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`` airports back on track `` is proving a much `` bigger challenge. `` with more than 11,000 `` flights cancelled `` since friday. `` kristen dahlgren has `` been on airport duty `` all week here in new `` york. `` >> reporter: signs of `` life at laguardia. `` the lucky few able to `` get on one of the only `` flights out. `` >> where are you `` going? `` >> disney world. `` >> reporter: after `` herculean efforts by `` crews, some runways `` were re-opened. `` but many passengers `` who showed up today `` were stuck. `` >> just got cancelled. `` >> reporter: some have `` been here days, `` sleeping in the food `` court and worried what `` will happen if they `` don't get out soon. `` >> i'm afraid i'll `` lose my job. `` >> reporter: everyone `` has some place `` `` `` to get to his `` brother's funeral. `` if his flight leaves `` on time. `` >> i'll be getting `` there for the last `` hour of the funeral. `` at least i will have ``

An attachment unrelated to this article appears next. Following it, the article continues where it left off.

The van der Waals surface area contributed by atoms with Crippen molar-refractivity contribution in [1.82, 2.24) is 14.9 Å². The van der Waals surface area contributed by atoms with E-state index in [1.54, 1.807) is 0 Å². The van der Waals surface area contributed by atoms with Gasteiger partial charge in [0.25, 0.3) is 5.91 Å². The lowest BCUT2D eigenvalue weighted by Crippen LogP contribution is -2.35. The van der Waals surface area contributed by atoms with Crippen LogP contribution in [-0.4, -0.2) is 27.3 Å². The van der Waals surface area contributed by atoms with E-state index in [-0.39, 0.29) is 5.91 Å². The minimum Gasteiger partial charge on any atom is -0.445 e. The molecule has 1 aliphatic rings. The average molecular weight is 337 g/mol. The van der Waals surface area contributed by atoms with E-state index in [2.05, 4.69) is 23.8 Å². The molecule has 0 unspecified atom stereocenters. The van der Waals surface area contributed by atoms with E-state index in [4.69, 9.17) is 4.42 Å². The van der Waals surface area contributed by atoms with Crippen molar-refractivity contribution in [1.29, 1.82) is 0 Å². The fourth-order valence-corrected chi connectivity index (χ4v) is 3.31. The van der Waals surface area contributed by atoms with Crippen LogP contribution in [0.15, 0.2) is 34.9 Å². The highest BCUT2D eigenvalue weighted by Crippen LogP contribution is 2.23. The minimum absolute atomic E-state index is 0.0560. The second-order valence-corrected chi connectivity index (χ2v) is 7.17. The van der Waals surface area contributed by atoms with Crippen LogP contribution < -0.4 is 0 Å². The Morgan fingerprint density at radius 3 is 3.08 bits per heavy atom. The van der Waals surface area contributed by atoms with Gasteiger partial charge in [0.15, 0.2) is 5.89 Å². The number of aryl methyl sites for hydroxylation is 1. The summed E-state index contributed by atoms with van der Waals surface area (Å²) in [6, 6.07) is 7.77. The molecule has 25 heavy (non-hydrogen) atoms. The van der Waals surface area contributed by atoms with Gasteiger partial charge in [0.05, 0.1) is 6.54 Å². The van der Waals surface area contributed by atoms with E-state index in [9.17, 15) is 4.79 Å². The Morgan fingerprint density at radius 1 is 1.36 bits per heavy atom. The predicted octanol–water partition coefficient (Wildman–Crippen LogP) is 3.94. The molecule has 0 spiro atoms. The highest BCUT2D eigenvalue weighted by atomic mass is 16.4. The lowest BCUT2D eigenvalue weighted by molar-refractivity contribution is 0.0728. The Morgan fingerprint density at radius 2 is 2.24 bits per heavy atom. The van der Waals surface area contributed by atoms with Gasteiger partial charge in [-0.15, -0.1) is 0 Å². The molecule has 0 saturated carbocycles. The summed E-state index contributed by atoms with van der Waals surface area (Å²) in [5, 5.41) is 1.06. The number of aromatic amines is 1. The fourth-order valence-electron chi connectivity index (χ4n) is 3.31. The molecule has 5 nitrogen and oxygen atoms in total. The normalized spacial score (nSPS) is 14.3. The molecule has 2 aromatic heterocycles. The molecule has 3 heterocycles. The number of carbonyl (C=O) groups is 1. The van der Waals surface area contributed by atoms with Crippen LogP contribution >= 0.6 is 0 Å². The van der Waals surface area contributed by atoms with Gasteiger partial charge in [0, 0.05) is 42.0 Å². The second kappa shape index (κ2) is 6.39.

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`` it's hard, definitely `` not easy. `` >> reporter: the scene `` was similar at many `` airports. `` jfk, crewed had to `` move 30 inches of `` snow. `` this is philadelphia. `` >> we have a `` snow-covered and `` ice-covered runway. `` >> reporter: in the `` d.c. area, all flights `` were suspended again, `` despite round the `` clock efforts to move `` the massive amounts of `` snow. `` >> it is a massive `` task, to get the `` airports, to get the `` runways, the taxi `` ways, the roadways `` cleared, particularly `` after a storm of this `` magnitude. `` >> reporter: on the `` rails, it hasn't been `` easier. `` crews spent the day `` shoveling the tracks. `` in new york and d.c., `` full service won't be `` back until at least `` tomorrow. `` while on the roads, `` even the plows had `` trouble at times. `` >> back here at the `` airport, people are `` still waiting tonight. `` we are getting word `` more than 900 flights `` nationwide have `` already been cancelled `` for tomorrow. `` while things are `` beginning to return to `` normal, erica, it `` could be days before `` everybody gets where `` they need to go. `` >> tough reality `` today. `` kristen dahlgren, ``